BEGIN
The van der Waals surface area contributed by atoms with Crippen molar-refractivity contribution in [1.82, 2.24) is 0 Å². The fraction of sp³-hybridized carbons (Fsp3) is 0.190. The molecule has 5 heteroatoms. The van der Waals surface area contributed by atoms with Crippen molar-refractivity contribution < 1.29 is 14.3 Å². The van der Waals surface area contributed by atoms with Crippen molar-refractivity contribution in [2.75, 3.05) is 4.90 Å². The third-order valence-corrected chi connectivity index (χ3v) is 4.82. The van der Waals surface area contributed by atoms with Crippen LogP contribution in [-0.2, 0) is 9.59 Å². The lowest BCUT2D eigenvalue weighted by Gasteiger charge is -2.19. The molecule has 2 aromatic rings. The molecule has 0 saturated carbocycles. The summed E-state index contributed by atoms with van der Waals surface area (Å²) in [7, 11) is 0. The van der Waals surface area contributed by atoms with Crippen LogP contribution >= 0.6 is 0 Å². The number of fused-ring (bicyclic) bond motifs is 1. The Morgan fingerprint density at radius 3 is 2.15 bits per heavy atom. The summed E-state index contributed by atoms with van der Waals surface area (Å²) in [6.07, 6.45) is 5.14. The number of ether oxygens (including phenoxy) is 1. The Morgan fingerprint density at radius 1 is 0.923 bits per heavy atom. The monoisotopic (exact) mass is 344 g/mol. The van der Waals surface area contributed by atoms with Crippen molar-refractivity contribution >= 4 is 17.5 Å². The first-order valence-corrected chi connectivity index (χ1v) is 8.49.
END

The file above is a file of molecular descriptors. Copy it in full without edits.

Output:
The van der Waals surface area contributed by atoms with Crippen molar-refractivity contribution in [1.82, 2.24) is 0 Å². The fraction of sp³-hybridized carbons (Fsp3) is 0.190. The molecule has 5 heteroatoms. The van der Waals surface area contributed by atoms with Crippen molar-refractivity contribution < 1.29 is 14.3 Å². The van der Waals surface area contributed by atoms with Crippen molar-refractivity contribution in [2.75, 3.05) is 4.90 Å². The third-order valence-corrected chi connectivity index (χ3v) is 4.82. The van der Waals surface area contributed by atoms with Crippen LogP contribution in [-0.2, 0) is 9.59 Å². The lowest BCUT2D eigenvalue weighted by Gasteiger charge is -2.19. The molecule has 2 aromatic rings. The molecule has 0 saturated carbocycles. The summed E-state index contributed by atoms with van der Waals surface area (Å²) in [7, 11) is 0. The van der Waals surface area contributed by atoms with Crippen LogP contribution >= 0.6 is 0 Å². The number of fused-ring (bicyclic) bond motifs is 1. The Morgan fingerprint density at radius 3 is 2.15 bits per heavy atom. The summed E-state index contributed by atoms with van der Waals surface area (Å²) in [6.07, 6.45) is 5.14. The number of ether oxygens (including phenoxy) is 1. The Morgan fingerprint density at radius 1 is 0.923 bits per heavy atom. The monoisotopic (exact) mass is 344 g/mol. The van der Waals surface area contributed by atoms with Crippen molar-refractivity contribution >= 4 is 17.5 Å². The first-order valence-corrected chi connectivity index (χ1v) is 8.49.